Dietary Nitrates And Nitrites: Harmful? Helpful? Or Paradox?
Muscular Development|August 2021
“Eat your veggies, they’re good for you!” is a commonly heard mantra at dinner tables everywhere. We, especially health-conscious bodybuilders, know that veggies are good for our bodies and minds. Nevertheless, we may not know all the reasons why. It may just be that veggies provide necessary vitamins and minerals for metabolism and antioxidant protection. It may be that they contain colon healthy fiber to make you regular. Recent evidence suggests that it may not be the vitamins or fiber that bodybuilders and athletes should be focusing on. Green leafy veggies, and the roots of the same, are rich in inorganic nitrate, which has been getting more scientific press as of late.
By Victor R. Prisk, M.D.

Multiple epidemiological studies have demonstrated that diets rich in greens are healthy for your cardiovascular system and blood pressure. 1 One of the hypotheses to explain this benefit is that the green leafy vegetables are rich in inorganic nitrate, which acts as a substrate for synthesis of blood flow, boosting nitric oxide (NO). Data supports that NO is a potent booster of blood flow and cardiovascular function, as you probably already know from all of the “pump” and “vascularity” producing pre-workout “NO” supplements available to you. If you have ever tried a NO supplement, you know firsthand that they really do work.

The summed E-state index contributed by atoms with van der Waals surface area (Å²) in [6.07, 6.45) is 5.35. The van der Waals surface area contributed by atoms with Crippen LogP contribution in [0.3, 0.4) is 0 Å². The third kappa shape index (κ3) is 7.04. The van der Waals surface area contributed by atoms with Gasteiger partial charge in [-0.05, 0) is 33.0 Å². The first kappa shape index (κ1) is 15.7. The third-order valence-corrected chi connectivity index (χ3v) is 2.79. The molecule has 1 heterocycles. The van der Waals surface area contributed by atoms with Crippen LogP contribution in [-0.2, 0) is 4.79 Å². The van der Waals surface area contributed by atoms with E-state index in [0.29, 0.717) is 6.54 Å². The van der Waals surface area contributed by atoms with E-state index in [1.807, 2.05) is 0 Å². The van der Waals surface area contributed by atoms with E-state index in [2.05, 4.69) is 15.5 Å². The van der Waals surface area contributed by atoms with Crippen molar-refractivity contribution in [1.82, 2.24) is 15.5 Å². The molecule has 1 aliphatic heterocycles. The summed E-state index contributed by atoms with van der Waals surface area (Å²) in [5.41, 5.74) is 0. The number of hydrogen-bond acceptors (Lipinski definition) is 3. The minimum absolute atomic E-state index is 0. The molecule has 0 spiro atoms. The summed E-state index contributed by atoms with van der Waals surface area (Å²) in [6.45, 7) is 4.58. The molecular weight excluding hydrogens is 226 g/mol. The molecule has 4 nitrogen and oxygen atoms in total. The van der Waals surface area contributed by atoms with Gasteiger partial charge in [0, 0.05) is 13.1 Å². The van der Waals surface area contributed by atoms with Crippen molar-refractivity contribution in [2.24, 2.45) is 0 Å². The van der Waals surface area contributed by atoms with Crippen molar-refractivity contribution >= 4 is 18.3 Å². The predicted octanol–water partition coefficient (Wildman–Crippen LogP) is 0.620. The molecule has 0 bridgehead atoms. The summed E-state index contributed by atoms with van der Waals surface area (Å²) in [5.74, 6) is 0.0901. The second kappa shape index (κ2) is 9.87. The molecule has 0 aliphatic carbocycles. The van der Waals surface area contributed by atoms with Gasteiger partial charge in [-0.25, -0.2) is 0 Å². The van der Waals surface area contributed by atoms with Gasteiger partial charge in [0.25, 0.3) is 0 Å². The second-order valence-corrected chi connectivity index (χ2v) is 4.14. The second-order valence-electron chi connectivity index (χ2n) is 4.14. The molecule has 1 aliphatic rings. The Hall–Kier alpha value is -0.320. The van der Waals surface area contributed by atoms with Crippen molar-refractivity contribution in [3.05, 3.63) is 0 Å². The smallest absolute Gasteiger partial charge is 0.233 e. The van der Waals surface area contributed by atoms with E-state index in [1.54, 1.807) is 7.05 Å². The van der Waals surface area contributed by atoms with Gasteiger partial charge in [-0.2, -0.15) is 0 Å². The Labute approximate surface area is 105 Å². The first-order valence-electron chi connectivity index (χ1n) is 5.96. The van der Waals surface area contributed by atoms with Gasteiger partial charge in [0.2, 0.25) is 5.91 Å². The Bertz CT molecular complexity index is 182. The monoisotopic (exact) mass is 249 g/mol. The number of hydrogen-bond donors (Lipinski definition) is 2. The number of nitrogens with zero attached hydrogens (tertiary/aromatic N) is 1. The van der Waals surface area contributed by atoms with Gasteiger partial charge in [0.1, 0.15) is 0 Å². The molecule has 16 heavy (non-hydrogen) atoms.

Beyond the arginine-containing NO supplements, there is increasingly new data that supports the use of more direct sources of nitrogen such as nitrate as an donor for NO. Nitrate-rich veggies include spinach, lettuce, celery and beetroot. Dietary inorganic nitrate in fruits and veggies can be reduced to nitrite and nitric oxide. Some have even tried to support the use of salts of nitrates and nitrites like “saltpeter” or potassium nitrate. However, a word of caution is necessary here. Although dietary nitrate is relatively safe and non-toxic, nitrite is not so safe. In fact, the toxicity of nitrite measured as its LD 50 (meaning 50% of people will die at this dose) is 100-200 milligrams per kilogram of bodyweight; comparable to that of cyanide 4 ! Of note, the dose of nitrate that seems to improve performance is on the order of 300-500 milligrams, much lower than any toxic levels of nitrite. As an example, 100 grams of spinach may supply more than 200- 300 milligrams of dietary nitrate.

Effects on Metabolic Function

Nitric oxide has many effects on the metabolic function of blood vessels and muscle. Recent studies have suggested that nitrate supplementation might alter metabolic and vascular control of the larger, force-producing type II (fast-twitch) myofibers that bodybuilders strive to build. 2,3 In mice, increases in dietary nitrate content significantly increase the rate of contractile force development in fast-twitch muscle fibers. 3 However, only recently have we found out that this may also occur in humans.

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